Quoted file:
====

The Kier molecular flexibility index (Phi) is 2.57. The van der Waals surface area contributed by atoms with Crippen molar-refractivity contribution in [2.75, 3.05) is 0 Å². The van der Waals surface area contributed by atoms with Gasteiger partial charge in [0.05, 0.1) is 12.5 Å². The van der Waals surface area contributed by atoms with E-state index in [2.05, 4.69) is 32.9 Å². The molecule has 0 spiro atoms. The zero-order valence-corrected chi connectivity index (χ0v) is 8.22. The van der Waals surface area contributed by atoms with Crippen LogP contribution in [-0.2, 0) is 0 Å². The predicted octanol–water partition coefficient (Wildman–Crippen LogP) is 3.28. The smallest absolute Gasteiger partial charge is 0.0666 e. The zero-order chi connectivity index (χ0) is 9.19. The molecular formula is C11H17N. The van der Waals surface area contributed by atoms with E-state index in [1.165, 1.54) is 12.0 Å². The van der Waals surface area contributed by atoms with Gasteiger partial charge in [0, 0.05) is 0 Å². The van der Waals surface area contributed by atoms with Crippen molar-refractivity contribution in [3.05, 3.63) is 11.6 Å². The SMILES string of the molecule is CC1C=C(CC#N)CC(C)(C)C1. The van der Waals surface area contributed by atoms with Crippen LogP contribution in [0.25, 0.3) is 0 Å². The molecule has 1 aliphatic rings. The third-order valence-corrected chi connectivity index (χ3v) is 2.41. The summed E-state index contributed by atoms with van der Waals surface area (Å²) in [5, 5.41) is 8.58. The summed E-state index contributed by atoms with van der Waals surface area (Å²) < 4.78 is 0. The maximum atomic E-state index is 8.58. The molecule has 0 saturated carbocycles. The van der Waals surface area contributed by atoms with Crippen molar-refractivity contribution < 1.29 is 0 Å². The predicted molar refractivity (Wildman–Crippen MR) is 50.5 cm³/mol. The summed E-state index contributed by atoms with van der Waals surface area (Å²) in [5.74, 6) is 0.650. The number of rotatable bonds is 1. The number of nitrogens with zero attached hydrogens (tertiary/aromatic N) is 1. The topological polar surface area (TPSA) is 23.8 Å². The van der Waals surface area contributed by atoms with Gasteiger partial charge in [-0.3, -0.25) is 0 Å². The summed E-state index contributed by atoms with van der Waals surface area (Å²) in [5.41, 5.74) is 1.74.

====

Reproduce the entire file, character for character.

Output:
The Kier molecular flexibility index (Phi) is 2.57. The van der Waals surface area contributed by atoms with Crippen molar-refractivity contribution in [2.75, 3.05) is 0 Å². The van der Waals surface area contributed by atoms with Gasteiger partial charge in [0.05, 0.1) is 12.5 Å². The van der Waals surface area contributed by atoms with E-state index in [2.05, 4.69) is 32.9 Å². The molecule has 0 spiro atoms. The zero-order valence-corrected chi connectivity index (χ0v) is 8.22. The van der Waals surface area contributed by atoms with Crippen LogP contribution in [-0.2, 0) is 0 Å². The predicted octanol–water partition coefficient (Wildman–Crippen LogP) is 3.28. The smallest absolute Gasteiger partial charge is 0.0666 e. The zero-order chi connectivity index (χ0) is 9.19. The molecular formula is C11H17N. The van der Waals surface area contributed by atoms with E-state index in [1.165, 1.54) is 12.0 Å². The van der Waals surface area contributed by atoms with Gasteiger partial charge in [0, 0.05) is 0 Å². The van der Waals surface area contributed by atoms with Crippen molar-refractivity contribution in [3.05, 3.63) is 11.6 Å². The SMILES string of the molecule is CC1C=C(CC#N)CC(C)(C)C1. The van der Waals surface area contributed by atoms with Crippen LogP contribution in [0.25, 0.3) is 0 Å². The molecule has 1 aliphatic rings. The third-order valence-corrected chi connectivity index (χ3v) is 2.41. The summed E-state index contributed by atoms with van der Waals surface area (Å²) in [5, 5.41) is 8.58. The summed E-state index contributed by atoms with van der Waals surface area (Å²) < 4.78 is 0. The maximum atomic E-state index is 8.58. The molecule has 0 saturated carbocycles. The van der Waals surface area contributed by atoms with Crippen molar-refractivity contribution < 1.29 is 0 Å². The predicted molar refractivity (Wildman–Crippen MR) is 50.5 cm³/mol. The summed E-state index contributed by atoms with van der Waals surface area (Å²) in [5.74, 6) is 0.650. The number of rotatable bonds is 1. The number of nitrogens with zero attached hydrogens (tertiary/aromatic N) is 1. The topological polar surface area (TPSA) is 23.8 Å². The van der Waals surface area contributed by atoms with Gasteiger partial charge in [-0.3, -0.25) is 0 Å². The summed E-state index contributed by atoms with van der Waals surface area (Å²) in [5.41, 5.74) is 1.74.